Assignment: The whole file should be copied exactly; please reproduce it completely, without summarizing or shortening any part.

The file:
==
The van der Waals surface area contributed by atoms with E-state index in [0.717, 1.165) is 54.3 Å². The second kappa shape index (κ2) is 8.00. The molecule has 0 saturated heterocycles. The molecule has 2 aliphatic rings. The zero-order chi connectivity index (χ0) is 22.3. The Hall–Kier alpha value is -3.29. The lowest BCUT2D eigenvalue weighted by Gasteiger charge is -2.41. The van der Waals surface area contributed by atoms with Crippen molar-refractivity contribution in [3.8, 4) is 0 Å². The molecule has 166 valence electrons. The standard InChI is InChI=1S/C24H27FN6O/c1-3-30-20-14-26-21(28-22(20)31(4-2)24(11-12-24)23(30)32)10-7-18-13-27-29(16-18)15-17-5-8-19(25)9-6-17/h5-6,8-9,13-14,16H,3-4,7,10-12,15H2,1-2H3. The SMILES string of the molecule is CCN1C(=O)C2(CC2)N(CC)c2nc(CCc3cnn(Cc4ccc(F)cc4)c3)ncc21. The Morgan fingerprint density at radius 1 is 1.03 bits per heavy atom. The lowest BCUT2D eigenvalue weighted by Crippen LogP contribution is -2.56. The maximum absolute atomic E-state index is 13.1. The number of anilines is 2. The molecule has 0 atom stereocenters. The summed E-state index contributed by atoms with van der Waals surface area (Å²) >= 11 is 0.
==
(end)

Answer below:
The van der Waals surface area contributed by atoms with E-state index in [0.717, 1.165) is 54.3 Å². The second kappa shape index (κ2) is 8.00. The molecule has 0 saturated heterocycles. The molecule has 2 aliphatic rings. The zero-order chi connectivity index (χ0) is 22.3. The Hall–Kier alpha value is -3.29. The lowest BCUT2D eigenvalue weighted by Gasteiger charge is -2.41. The van der Waals surface area contributed by atoms with Crippen molar-refractivity contribution in [3.8, 4) is 0 Å². The molecule has 166 valence electrons. The standard InChI is InChI=1S/C24H27FN6O/c1-3-30-20-14-26-21(28-22(20)31(4-2)24(11-12-24)23(30)32)10-7-18-13-27-29(16-18)15-17-5-8-19(25)9-6-17/h5-6,8-9,13-14,16H,3-4,7,10-12,15H2,1-2H3. The SMILES string of the molecule is CCN1C(=O)C2(CC2)N(CC)c2nc(CCc3cnn(Cc4ccc(F)cc4)c3)ncc21. The Morgan fingerprint density at radius 1 is 1.03 bits per heavy atom. The lowest BCUT2D eigenvalue weighted by Crippen LogP contribution is -2.56. The maximum absolute atomic E-state index is 13.1. The number of anilines is 2. The molecule has 0 atom stereocenters. The summed E-state index contributed by atoms with van der Waals surface area (Å²) >= 11 is 0.